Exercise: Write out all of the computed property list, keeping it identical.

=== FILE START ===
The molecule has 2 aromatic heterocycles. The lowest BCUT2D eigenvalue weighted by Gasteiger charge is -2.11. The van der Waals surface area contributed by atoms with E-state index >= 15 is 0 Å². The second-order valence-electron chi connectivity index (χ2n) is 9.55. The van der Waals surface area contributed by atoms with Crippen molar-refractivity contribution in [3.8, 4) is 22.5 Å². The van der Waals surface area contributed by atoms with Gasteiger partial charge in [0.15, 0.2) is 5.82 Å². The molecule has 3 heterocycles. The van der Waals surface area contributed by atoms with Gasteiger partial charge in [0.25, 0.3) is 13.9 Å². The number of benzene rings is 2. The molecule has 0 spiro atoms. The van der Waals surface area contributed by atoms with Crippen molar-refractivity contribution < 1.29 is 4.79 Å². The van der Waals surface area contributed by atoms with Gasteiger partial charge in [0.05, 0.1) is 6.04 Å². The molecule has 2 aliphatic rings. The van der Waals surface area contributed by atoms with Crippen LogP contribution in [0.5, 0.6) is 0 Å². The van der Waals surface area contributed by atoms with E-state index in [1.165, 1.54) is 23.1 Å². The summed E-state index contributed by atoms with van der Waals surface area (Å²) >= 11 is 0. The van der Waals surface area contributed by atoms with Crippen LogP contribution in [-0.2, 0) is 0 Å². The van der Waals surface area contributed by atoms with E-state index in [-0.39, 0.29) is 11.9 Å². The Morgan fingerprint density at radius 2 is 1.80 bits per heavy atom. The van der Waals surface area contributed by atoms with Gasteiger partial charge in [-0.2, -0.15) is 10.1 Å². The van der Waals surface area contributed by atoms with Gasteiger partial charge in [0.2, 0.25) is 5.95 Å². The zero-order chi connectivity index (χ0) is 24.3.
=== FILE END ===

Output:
The molecule has 2 aromatic heterocycles. The lowest BCUT2D eigenvalue weighted by Gasteiger charge is -2.11. The van der Waals surface area contributed by atoms with E-state index >= 15 is 0 Å². The second-order valence-electron chi connectivity index (χ2n) is 9.55. The van der Waals surface area contributed by atoms with Crippen molar-refractivity contribution in [3.8, 4) is 22.5 Å². The van der Waals surface area contributed by atoms with Gasteiger partial charge in [0.15, 0.2) is 5.82 Å². The molecule has 3 heterocycles. The van der Waals surface area contributed by atoms with Gasteiger partial charge in [0.25, 0.3) is 13.9 Å². The number of benzene rings is 2. The molecule has 0 spiro atoms. The van der Waals surface area contributed by atoms with Crippen molar-refractivity contribution < 1.29 is 4.79 Å². The van der Waals surface area contributed by atoms with Gasteiger partial charge in [0.05, 0.1) is 6.04 Å². The molecule has 2 aliphatic rings. The van der Waals surface area contributed by atoms with Crippen LogP contribution in [0.5, 0.6) is 0 Å². The van der Waals surface area contributed by atoms with E-state index in [1.165, 1.54) is 23.1 Å². The summed E-state index contributed by atoms with van der Waals surface area (Å²) >= 11 is 0. The van der Waals surface area contributed by atoms with Crippen LogP contribution in [-0.2, 0) is 0 Å². The van der Waals surface area contributed by atoms with E-state index in [-0.39, 0.29) is 11.9 Å². The Morgan fingerprint density at radius 2 is 1.80 bits per heavy atom. The van der Waals surface area contributed by atoms with Gasteiger partial charge in [-0.2, -0.15) is 10.1 Å². The van der Waals surface area contributed by atoms with Gasteiger partial charge in [0.2, 0.25) is 5.95 Å². The zero-order chi connectivity index (χ0) is 24.3.